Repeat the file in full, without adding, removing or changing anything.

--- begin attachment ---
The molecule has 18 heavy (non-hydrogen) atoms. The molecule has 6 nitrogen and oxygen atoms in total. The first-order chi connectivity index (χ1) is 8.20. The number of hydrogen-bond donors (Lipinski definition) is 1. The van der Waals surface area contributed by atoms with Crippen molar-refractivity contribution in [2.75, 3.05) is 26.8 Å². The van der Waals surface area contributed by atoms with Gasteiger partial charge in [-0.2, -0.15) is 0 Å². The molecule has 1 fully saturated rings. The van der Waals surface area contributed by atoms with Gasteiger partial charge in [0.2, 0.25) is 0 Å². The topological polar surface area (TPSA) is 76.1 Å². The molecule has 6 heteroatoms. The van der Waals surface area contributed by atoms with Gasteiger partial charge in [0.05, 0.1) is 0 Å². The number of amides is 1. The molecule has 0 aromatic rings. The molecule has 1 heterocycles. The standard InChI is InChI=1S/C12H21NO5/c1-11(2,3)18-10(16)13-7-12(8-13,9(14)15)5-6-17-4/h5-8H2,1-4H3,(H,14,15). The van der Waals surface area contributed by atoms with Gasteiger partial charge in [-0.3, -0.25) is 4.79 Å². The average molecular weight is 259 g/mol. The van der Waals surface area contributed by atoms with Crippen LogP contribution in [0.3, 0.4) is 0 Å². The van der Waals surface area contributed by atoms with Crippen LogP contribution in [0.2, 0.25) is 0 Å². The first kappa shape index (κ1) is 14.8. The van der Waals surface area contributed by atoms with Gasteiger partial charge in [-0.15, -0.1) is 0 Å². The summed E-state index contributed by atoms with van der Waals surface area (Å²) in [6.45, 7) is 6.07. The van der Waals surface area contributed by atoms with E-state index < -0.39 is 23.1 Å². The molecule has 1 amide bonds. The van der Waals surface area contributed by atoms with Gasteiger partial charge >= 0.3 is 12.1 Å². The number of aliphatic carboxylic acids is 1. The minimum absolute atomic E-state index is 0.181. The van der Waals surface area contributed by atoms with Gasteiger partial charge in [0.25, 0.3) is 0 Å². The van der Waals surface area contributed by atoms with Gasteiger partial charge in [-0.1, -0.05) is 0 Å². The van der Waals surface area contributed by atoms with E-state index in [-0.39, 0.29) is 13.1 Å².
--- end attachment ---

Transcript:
The molecule has 18 heavy (non-hydrogen) atoms. The molecule has 6 nitrogen and oxygen atoms in total. The first-order chi connectivity index (χ1) is 8.20. The number of hydrogen-bond donors (Lipinski definition) is 1. The van der Waals surface area contributed by atoms with Crippen molar-refractivity contribution in [2.75, 3.05) is 26.8 Å². The van der Waals surface area contributed by atoms with Gasteiger partial charge in [-0.2, -0.15) is 0 Å². The molecule has 1 fully saturated rings. The van der Waals surface area contributed by atoms with Gasteiger partial charge in [0.2, 0.25) is 0 Å². The topological polar surface area (TPSA) is 76.1 Å². The molecule has 6 heteroatoms. The van der Waals surface area contributed by atoms with Gasteiger partial charge in [0.05, 0.1) is 0 Å². The number of amides is 1. The molecule has 0 aromatic rings. The molecule has 1 heterocycles. The standard InChI is InChI=1S/C12H21NO5/c1-11(2,3)18-10(16)13-7-12(8-13,9(14)15)5-6-17-4/h5-8H2,1-4H3,(H,14,15). The van der Waals surface area contributed by atoms with Gasteiger partial charge in [-0.3, -0.25) is 4.79 Å². The average molecular weight is 259 g/mol. The van der Waals surface area contributed by atoms with Crippen LogP contribution in [0.3, 0.4) is 0 Å². The van der Waals surface area contributed by atoms with Crippen LogP contribution in [0.2, 0.25) is 0 Å². The first kappa shape index (κ1) is 14.8. The van der Waals surface area contributed by atoms with Gasteiger partial charge in [-0.15, -0.1) is 0 Å². The summed E-state index contributed by atoms with van der Waals surface area (Å²) in [6.45, 7) is 6.07. The van der Waals surface area contributed by atoms with E-state index < -0.39 is 23.1 Å². The molecule has 1 amide bonds. The van der Waals surface area contributed by atoms with Gasteiger partial charge >= 0.3 is 12.1 Å². The number of aliphatic carboxylic acids is 1. The minimum absolute atomic E-state index is 0.181. The van der Waals surface area contributed by atoms with Gasteiger partial charge in [0.25, 0.3) is 0 Å². The van der Waals surface area contributed by atoms with Gasteiger partial charge in [-0.1, -0.05) is 0 Å². The van der Waals surface area contributed by atoms with E-state index in [-0.39, 0.29) is 13.1 Å².